OTTAWA — Newly released statistics on opioid-related deaths in Canada through the first three months of the year suggest such fatalities are on the rise compared to each of the last two years.
The latest national report tracking deaths linked to the painkilling drugs, released on Tuesday, shows there were 1,036 apparent opioid-related deaths in Canada from January through March 2018.
The figure marks an increase of five per cent from the same period in 2017, and a 44 per cent jump from the first three months of 2016.
At the end of 2017, there were a total of 3,996 opioid related deaths, compared to 3,005 in 2016 — meaning just over 8,000 deaths have been linked to opioids since the start of 2016, leading Canada's chief public health officer to warn that the opioid "crisis is not abating."
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"We continue to see an unprecedented number of opioid-related overdoses in Canada," Dr. Theresa Tam said in a joint statement with Dr. Robert Strang, Nova Scotia's chief medical officer and Tam's co-chair of a special advisory committee on the deadly scourge.
"The loss of life is tremendous and this national public health crisis continues to devastate the health and lives of many Canadians, their families and their communities."
The majority of the deaths through the first quarter of 2018 were in British Columbia, Ontario and Alberta. Tam and Strang say the data suggest increases in opioid-related deaths in other parts of the country as well.
There is no silver-bullet solution when it comes to the opioid crisis.Ginette Petitpas Taylor, Health Minister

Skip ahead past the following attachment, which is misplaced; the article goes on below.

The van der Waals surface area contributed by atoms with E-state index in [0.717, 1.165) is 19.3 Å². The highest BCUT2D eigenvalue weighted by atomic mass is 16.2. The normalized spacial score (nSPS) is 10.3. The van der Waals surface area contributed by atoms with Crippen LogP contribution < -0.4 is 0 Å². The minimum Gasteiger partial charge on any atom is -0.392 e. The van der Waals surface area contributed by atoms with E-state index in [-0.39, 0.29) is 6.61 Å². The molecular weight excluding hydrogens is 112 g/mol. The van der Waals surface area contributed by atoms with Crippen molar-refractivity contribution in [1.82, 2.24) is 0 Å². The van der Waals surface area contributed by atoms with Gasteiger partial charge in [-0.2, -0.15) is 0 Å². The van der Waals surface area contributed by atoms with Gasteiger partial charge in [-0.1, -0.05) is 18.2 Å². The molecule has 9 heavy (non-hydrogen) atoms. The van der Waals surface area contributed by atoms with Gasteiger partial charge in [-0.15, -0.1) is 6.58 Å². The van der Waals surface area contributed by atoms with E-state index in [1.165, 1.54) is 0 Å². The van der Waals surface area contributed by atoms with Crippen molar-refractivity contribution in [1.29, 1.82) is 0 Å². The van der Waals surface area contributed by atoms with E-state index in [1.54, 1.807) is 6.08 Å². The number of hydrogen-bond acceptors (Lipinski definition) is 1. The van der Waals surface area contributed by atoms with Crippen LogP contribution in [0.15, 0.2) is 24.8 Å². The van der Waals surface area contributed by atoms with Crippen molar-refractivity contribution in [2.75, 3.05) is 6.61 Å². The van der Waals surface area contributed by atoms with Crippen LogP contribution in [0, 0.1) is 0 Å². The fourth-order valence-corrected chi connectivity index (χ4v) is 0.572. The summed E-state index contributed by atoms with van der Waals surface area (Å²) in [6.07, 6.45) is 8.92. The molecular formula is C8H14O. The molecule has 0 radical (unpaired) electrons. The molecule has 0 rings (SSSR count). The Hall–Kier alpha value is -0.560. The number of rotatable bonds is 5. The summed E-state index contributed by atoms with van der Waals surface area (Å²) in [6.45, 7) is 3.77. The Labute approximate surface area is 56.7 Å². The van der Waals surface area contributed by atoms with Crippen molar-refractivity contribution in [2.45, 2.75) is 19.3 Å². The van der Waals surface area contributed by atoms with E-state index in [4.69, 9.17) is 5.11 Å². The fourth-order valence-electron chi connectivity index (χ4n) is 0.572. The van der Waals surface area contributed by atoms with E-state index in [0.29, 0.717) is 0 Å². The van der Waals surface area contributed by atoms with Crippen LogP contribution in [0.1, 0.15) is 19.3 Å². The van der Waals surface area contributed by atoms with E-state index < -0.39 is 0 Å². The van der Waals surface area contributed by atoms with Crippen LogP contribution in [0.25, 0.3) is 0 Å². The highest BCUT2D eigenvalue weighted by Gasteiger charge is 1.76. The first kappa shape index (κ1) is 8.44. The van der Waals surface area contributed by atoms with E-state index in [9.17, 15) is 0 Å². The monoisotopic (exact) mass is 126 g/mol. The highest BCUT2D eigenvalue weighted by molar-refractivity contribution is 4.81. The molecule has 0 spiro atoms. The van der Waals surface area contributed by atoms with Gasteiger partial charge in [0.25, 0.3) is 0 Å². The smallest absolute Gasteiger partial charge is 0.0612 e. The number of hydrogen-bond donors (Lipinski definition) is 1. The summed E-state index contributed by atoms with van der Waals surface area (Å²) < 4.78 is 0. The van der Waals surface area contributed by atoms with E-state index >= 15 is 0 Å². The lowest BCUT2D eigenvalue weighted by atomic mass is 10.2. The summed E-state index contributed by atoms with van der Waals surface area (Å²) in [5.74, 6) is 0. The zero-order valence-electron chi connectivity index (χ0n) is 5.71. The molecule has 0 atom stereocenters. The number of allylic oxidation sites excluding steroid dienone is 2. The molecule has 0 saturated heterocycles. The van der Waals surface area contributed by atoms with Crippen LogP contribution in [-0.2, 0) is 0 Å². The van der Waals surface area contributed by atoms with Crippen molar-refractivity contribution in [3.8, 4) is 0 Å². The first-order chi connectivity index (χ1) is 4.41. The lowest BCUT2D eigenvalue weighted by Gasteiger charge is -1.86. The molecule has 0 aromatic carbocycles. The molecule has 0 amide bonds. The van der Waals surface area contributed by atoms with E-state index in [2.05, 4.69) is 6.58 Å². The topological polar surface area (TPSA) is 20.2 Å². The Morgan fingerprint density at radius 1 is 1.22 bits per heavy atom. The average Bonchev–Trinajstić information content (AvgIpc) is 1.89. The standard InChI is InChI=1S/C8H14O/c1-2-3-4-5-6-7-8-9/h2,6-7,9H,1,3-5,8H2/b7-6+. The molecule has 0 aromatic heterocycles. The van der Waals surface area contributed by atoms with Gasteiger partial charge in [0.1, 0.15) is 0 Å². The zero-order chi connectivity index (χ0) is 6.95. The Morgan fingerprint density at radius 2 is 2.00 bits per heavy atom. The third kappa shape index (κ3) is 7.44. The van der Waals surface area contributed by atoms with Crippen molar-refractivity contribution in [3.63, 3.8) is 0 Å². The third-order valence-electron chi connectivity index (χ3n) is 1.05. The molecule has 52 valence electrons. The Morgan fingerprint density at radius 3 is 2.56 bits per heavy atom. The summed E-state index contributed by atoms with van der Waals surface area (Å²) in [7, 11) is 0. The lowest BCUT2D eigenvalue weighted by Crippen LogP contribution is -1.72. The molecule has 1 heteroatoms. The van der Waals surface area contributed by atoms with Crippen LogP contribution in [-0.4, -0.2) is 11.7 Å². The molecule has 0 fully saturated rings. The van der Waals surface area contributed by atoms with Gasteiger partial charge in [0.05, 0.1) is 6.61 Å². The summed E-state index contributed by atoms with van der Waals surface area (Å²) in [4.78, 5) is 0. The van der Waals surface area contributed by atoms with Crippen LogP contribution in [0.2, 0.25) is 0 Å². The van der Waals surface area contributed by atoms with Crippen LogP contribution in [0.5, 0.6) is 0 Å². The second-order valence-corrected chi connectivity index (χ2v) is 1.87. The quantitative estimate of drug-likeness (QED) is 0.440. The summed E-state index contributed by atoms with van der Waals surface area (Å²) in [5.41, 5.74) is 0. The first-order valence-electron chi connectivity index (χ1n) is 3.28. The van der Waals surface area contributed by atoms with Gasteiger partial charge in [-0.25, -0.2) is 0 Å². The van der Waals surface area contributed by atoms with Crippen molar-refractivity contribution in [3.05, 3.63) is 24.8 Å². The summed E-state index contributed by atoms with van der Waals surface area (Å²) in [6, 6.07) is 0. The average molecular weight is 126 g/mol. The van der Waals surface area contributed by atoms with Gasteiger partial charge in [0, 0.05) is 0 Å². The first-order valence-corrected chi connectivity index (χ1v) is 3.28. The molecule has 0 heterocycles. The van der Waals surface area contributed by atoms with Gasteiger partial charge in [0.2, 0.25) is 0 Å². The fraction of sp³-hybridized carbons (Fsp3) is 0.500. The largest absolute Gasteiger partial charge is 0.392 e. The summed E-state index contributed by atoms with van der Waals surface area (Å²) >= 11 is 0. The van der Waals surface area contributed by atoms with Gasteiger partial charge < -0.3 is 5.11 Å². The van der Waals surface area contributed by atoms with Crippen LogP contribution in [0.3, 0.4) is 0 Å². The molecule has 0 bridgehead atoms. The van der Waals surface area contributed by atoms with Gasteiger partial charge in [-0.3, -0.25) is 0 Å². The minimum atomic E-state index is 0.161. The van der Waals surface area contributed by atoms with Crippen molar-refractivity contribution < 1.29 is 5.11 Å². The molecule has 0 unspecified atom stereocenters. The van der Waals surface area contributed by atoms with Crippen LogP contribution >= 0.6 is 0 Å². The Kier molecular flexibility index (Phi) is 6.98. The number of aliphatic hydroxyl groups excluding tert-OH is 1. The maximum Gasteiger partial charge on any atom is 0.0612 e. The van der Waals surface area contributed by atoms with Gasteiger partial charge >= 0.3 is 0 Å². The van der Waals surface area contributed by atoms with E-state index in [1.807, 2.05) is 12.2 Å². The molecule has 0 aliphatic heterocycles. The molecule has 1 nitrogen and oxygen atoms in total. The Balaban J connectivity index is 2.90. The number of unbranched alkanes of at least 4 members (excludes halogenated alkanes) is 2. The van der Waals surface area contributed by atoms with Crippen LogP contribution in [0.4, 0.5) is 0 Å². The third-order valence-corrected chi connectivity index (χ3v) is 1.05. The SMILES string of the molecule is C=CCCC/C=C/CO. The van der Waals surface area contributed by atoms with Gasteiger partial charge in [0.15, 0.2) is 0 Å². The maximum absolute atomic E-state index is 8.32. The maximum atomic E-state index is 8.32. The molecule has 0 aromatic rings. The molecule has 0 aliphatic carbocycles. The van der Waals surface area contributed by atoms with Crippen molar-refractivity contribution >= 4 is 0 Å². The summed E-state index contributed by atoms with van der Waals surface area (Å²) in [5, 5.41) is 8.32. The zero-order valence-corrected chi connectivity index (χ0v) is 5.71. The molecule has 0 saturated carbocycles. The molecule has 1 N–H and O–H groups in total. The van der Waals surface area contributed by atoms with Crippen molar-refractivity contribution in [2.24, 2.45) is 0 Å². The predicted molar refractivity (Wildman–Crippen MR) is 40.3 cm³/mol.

Fentanyl or fentanyl analogues were involved in nearly three-quarters of deaths earlier this year — an increase again from 2017 and 2016 — and victims were most often men. About 94 per cent of all deaths were considered accidental, or unintentional, overdoses, with the largest concentration in the 30- to 39-year-old age group.
Provinces and territories have asked the federal Liberals for more help to combat the rising numbers, and Health Minister Ginette Petitpas Taylor said Tuesday the government was willing to do and spend more if that's what is needed.
"There is no silver-bullet solution when it comes to the opioid crisis," she said.
"We have to continue to work together if we want to turn the tide on this crisis and I am committed to making sure that we do all that we can. If there's more investments that need to be made, we will continue to look at that."
The Public Health Agency of Canada says that overdose deaths have historically involved long-term drug users, but that current statistics reveal a shift toward the drug-related deaths of people who take opioids for the first time, or those living in chronic pain.
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Tam and Strang are calling for a deeper look at the issues that lead to opioid and problematic substance use "in order to address the opioid crisis."
"We will continue to examine all available evidence to better understand the evolving trends of this crisis and to adjust our response efforts."